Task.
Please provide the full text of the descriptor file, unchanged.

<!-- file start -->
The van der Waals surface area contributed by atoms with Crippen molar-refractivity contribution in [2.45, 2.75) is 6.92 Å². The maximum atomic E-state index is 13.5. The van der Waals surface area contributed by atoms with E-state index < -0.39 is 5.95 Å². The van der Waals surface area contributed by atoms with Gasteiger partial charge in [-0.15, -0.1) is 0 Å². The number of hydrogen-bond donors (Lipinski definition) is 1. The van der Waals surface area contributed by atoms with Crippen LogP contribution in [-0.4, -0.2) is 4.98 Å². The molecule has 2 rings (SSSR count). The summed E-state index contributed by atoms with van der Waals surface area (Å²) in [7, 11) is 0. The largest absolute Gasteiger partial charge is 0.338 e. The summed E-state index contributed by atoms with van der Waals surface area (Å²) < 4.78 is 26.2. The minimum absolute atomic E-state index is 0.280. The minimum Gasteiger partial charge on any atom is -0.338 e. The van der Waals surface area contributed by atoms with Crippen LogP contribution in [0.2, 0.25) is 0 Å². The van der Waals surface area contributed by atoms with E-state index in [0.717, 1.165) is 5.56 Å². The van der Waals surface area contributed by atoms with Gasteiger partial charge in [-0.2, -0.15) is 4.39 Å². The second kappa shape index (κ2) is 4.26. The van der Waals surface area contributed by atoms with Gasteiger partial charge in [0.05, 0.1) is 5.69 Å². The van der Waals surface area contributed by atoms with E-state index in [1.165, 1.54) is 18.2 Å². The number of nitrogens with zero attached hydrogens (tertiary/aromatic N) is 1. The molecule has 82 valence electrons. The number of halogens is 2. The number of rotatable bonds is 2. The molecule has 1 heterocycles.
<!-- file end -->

The van der Waals surface area contributed by atoms with Crippen molar-refractivity contribution in [2.45, 2.75) is 6.92 Å². The maximum atomic E-state index is 13.5. The van der Waals surface area contributed by atoms with E-state index < -0.39 is 5.95 Å². The van der Waals surface area contributed by atoms with Gasteiger partial charge in [-0.15, -0.1) is 0 Å². The number of hydrogen-bond donors (Lipinski definition) is 1. The van der Waals surface area contributed by atoms with Crippen LogP contribution in [-0.4, -0.2) is 4.98 Å². The molecule has 2 rings (SSSR count). The summed E-state index contributed by atoms with van der Waals surface area (Å²) in [7, 11) is 0. The largest absolute Gasteiger partial charge is 0.338 e. The summed E-state index contributed by atoms with van der Waals surface area (Å²) < 4.78 is 26.2. The minimum absolute atomic E-state index is 0.280. The minimum Gasteiger partial charge on any atom is -0.338 e. The van der Waals surface area contributed by atoms with Crippen LogP contribution in [0.2, 0.25) is 0 Å². The van der Waals surface area contributed by atoms with E-state index in [0.717, 1.165) is 5.56 Å². The van der Waals surface area contributed by atoms with Gasteiger partial charge in [-0.2, -0.15) is 4.39 Å². The second kappa shape index (κ2) is 4.26. The van der Waals surface area contributed by atoms with Gasteiger partial charge in [0.05, 0.1) is 5.69 Å². The van der Waals surface area contributed by atoms with E-state index in [1.165, 1.54) is 18.2 Å². The number of nitrogens with zero attached hydrogens (tertiary/aromatic N) is 1. The molecule has 82 valence electrons. The number of halogens is 2. The number of rotatable bonds is 2. The molecule has 1 heterocycles.